2008 economic crisis had minor effect on insurers
By National Underwriter
By Arthur D. Postal
The major impact of the recent financial crisis on insurers was on certain annuity products underwritten by the life insurance industry, according to a Government Accountability Office (GAO) study released today.
The report said that the crisis “generally had a limited effect on the insurance industry and policyholders.”
However, the stock prices—based on an index of 21 life insurers—declined by an aggregate of 79 percent between November 2007 and February 2009, the report said.
“Although stock prices rose starting in March 2009, they had not rebounded to pre-2008 levels by the end of 2011,” the report said.
In comparison, the New York Stock Exchange Composite Index declined by a total of 55 percent during the same time period, the report said.
The primary impact of the crisis was on life insurers that offered variable annuities with optional guaranteed living benefits.
The report said a dozen large life insurance groups accounted for 77 percent of the total realized losses in 2008, with American International Group (AIG) alone accounting for 45 percent of the realized losses.
The report said that life insurers’ net income suffered a loss of $52.2 billion in 2008. This compared to $31.9 billion in 2007.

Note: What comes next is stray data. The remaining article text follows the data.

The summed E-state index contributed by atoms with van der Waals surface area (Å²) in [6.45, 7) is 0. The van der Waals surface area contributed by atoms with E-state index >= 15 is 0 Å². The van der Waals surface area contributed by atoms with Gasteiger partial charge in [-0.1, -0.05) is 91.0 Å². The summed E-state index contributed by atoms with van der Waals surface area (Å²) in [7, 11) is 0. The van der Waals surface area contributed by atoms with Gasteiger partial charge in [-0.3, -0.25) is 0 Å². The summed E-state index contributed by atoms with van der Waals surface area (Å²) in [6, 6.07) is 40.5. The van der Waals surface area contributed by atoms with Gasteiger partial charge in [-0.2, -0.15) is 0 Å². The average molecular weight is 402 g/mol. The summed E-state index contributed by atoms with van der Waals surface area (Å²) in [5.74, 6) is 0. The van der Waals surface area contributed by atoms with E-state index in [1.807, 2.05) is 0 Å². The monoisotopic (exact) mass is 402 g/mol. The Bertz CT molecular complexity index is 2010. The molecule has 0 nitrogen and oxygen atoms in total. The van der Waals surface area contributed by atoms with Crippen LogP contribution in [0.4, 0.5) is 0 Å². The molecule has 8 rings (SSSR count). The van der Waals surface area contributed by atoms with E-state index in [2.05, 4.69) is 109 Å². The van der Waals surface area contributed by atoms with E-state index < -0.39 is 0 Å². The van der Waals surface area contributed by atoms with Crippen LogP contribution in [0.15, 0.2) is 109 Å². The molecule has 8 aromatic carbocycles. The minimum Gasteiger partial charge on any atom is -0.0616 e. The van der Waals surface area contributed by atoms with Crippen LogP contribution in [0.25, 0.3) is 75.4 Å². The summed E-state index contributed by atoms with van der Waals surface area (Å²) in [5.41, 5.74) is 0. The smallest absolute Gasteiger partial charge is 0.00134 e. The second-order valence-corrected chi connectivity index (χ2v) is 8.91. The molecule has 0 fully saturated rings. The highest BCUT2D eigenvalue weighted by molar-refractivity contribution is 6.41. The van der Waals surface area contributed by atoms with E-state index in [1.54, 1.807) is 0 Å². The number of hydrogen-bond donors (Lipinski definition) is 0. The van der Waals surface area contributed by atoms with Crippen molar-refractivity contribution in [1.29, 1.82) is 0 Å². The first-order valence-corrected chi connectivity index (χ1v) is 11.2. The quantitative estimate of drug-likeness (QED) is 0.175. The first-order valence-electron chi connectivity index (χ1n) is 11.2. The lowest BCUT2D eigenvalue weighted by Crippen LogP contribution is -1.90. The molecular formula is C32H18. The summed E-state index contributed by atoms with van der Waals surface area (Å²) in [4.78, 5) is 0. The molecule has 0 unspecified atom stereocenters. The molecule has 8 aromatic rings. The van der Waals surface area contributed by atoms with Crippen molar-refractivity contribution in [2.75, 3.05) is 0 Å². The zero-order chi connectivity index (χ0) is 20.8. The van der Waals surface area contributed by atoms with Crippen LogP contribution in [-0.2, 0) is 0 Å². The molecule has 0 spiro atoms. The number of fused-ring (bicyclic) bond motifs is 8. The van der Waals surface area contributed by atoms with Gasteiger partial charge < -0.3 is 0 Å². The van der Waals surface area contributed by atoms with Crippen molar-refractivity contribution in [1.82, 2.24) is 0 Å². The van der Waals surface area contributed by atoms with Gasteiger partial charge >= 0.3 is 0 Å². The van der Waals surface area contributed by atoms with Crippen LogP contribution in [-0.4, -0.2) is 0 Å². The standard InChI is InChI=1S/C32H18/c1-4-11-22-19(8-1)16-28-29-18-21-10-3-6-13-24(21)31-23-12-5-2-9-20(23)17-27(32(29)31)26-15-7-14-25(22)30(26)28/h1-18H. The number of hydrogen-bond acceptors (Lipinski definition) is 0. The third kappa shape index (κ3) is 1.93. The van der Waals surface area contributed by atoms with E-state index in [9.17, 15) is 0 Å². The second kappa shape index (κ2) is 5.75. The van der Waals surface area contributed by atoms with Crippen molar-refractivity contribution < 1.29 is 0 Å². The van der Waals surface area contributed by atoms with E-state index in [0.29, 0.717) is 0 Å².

The report also said net income rebounded to $21.4 billion in 2009, largely as a result of decreased underwriting losses and expenses. Income increased further to $27.9 billion in 2010 but fell again—to $14.2 billion—in 2011.
The capital deterioration in 2008 reflected declines in net income and increases in unrealized losses on investment assets. "Realized losses of $59.6 billion contributed to steep declines in life insurers’ net income that year,” the report said.
The report said that total unrealized losses of $63.8 billion in the life insurance industry, combined with the decline in net income, contributed to a modest capital decline of 6 percent, to $253.0 billion, in 2008.
The report said that, as with realized losses, AIG accounted for 47 percent of total unrealized losses, and seven large insurance groups accounted for another 35 percent.
The majority of the unrealized losses occurred in common stocks and other invested assets, such as investments in limited partnerships.
The capital losses were addressed by issuing new stock or debt in the capital markets, or transfer of capital from the holding company to the life insurance subsidiaries, the report said.
The Treasury and the Federal Reserve Board also provided capital, most of it to AIG, the report said.
AIG accounted for 55 percent of the capital infusions in 2008, through the purchase by the Treasury of $40 billion in equity, the report said.
Many publicly-traded life insurers or their holding companies continued to pay stockholder dividends throughout the crisis.
Life insurers’ capital increased 15 percent to $291.9 billion, from 2008 to 2009, partly as a result of the increase in net income, the report said.
By 2011, life insurers had net unrealized gains of $20.8 billion, indicating improvements in the value of their investment portfolios.
Originally published on LifeHealthPro.com